Socialism Sounds Great Until You Run Out of Beer
Venezuelans have had it with their government's socialism experiment.
Venezuelans have had it with their government’s socialism experiment: It’s cheap gas, socialized medicine, rushing toward default. About 1.85 million of them signed a petition asking the National Electoral Board to kick off a recall election. For months now, thanks to the drop in the price of oil, the oil-producing country has slid toward collapse. When socialist leader Hugo Chavez first took power, about half of the country lived in poverty. The country embraced socialism as a way to economic prosperity back in the late 90s. These days, three out of four Venezuelans are destitute.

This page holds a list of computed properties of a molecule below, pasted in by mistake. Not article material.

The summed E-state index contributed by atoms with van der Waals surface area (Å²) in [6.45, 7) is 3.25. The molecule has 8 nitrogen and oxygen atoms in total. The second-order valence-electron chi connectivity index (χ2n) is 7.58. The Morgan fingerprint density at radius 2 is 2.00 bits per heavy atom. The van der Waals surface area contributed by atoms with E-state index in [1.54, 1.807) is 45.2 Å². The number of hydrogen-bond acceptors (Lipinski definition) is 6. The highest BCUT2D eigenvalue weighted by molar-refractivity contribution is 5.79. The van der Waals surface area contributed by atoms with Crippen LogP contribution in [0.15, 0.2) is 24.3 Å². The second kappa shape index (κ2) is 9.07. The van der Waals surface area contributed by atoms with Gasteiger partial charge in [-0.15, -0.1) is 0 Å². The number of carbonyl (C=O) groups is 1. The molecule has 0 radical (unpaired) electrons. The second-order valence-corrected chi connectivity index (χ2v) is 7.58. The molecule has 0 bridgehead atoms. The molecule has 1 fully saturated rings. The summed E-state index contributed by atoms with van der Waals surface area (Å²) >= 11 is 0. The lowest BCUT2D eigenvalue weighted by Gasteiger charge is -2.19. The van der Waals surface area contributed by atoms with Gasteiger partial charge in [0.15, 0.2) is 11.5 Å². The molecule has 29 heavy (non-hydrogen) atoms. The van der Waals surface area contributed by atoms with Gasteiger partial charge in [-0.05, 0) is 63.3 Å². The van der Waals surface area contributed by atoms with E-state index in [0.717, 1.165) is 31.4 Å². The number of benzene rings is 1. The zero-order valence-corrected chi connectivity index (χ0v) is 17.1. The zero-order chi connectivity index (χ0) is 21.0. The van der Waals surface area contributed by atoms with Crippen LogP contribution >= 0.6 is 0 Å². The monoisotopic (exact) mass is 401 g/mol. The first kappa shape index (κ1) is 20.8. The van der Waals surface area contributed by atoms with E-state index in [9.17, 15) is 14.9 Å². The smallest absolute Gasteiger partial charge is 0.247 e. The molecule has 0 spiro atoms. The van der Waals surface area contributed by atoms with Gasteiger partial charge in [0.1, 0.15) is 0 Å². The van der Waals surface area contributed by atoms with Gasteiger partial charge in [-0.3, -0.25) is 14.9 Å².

Last week, the country reached its tipping point: The nation’s largest beer company ran out of money to buy malted barley and it ceased production. Granted, the nation was facing shortages on everything from water to breast implants. Now the recall drive is raking in millions of votes many times more than what is needed to kick off a recall election. Jesus Torrealba, who is the executive secretary for the nation’s opposition party Democratic Unity Roundtable, tweeted when sending the first 80 boxes of signatures to the elections board, “This is just the beginning of a road that will end in a recall referendum and the election of a unity government.” In this political stir lies opportunity. It’s an opportunity for Venezuelans to learn how free markets float all boats. It’s also an opportunity for us to remember that, despite the pleas here for a $15 minimum wage or universal health care, socialism does not work.